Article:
Haven for city teens in peril

 

There are the periodic public squabbles that break out over who is doing what to quell violence in Boston neighborhoods and who is bears responsibility for stopping the cycle of retaliatory attacks that often make bad situations worse. Such was the case earlier this week with finger pointing over the Sunday shooting of a Roxbury 6-year-old.

Then there are those like Emmett Folgert who labor outside the limelight, keeping a lid on further mayhem and helping young people get their lives onto more productive paths.

The longtime director of the Dorchester Youth Collaborative has spent more than 35 years working out of a barebones outpost in Fields Corner that thousands of teens have turned to as a refuge from troubled streets. With a mix of grants and donations, the center has persisted through all those years, cobbling together a program that includes of sports activities, early evening homework sessions, and impromptu poetry and rap writing. But Folgert tells the Herald’s Peter Gelzinis that government grants have gotten tight and private donors “seem to be under a lot of pressure as well.”

What it all adds up to, he says, is a do-or-die edict from his board to come up with $50,000 over the next few weeks to stay afloat.

Folgert has not just been a mentor to countless numbers of kids on the edge of trouble and involvement in area gangs, he’s been a father figure to many of them.

Consider brothers George and Johnny Huynh, whose story Globe reporter Billy Baker beautifully told in this heart-wrenching 2011 piece and in this incredibly good-news follow-up in 2013. Or Damone Clark, a teen Folgert mentored but whose cancer he could not stop. They became so close that, at Damone’s request, Folgert delivered the eulogy at his funeral when he died a year ago at age 17.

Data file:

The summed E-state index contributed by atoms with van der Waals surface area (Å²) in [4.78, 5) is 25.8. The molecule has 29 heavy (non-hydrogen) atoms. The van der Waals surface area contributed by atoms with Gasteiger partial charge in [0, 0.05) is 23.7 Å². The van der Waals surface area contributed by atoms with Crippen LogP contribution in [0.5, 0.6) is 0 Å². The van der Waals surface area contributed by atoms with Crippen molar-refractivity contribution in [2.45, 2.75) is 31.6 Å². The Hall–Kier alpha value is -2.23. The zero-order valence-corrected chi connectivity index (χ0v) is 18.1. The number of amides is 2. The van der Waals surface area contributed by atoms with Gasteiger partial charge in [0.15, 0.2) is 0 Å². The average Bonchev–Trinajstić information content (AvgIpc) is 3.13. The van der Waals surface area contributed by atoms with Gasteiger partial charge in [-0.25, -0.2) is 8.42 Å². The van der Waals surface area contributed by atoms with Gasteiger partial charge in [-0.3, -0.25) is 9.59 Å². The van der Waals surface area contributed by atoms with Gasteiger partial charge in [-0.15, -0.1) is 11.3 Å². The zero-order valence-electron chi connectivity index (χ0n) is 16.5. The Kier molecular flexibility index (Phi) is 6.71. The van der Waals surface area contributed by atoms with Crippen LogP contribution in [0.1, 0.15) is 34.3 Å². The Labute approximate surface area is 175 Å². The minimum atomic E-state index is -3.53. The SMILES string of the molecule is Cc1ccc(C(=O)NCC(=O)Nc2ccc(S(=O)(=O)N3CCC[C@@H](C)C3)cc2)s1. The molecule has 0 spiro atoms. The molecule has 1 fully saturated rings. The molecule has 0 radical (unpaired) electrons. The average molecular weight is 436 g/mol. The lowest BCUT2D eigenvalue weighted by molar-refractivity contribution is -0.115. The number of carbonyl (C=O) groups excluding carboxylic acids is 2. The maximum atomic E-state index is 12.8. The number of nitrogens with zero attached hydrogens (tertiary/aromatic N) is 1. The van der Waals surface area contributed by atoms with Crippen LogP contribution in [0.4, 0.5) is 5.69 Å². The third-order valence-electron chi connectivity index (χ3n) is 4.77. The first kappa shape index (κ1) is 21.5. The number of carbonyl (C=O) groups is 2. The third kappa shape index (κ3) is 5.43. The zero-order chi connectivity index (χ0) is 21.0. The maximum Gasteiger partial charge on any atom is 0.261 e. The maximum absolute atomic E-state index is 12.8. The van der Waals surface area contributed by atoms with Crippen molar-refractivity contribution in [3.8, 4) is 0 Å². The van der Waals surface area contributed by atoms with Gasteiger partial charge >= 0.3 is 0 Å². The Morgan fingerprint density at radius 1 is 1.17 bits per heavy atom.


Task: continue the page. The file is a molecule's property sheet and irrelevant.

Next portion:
Then there is the everyday hard work Folgert does networking and connecting kids to opportunities that seem to come much easier to well-off kids in the suburbs — like summer jobs hawking hot dogs at Fenway Park, part of the ongoing battle to win out over gangs and their promise of easy money.

Though it all, Folgert has managed to be an advocate for kids on the brink of trouble — or already in it — while also maintaining good relationships with police.

If the Dorchester Youth Collaborative goes under, Police Commissioner Bill Evans tells Gelzinis, “then the Boston police lose a key resource in the continuing effort to build a dialogue with kids in a critical location in this city.”

The BPD’s Superintendent-in Chief William Gross says, “Emmett Folgert and the Dorchester Youth Collaborative have built more bridges between the black, Asian and Latino youth population than almost any place I know. We can’t lose it.”

–MICHAEL JONAS


BEACON HILL

Proclaiming the state is “no longer rolling in dough,” Senate President Stanley Rosenberg builds a case for the millionaire’s tax by arguing that the existing tax system is ineffective, unfair, and taxing the wrong things. (CommonWealth)

Rep. William Straus of Mattapoisett says Gov. Charlie Baker is preparing to put MassDevelopment in charge of the state pier in New Bedford currently owned and run by the Department of Conservation and Recreation. (South Coast Today) DCR has been criticized for managing the piers poorly and New Bedford Mayor Jon Mitchell has pushed aggressively for a MassDevelopment takeover. (CommonWealth)

The Supreme Judicial Court unanimously ruled that former House speaker Tom Finneran should forfeit his state pension because his felony conviction related to untruthful testimony in a federal redistricting lawsuit was directly tied to his role as House leader. (CommonWealth) The state retirement board may now seek repayment of more than $48,000 from Finneran, who began collecting his pension following a 2015 lower court ruling in his favor. (Boston Herald)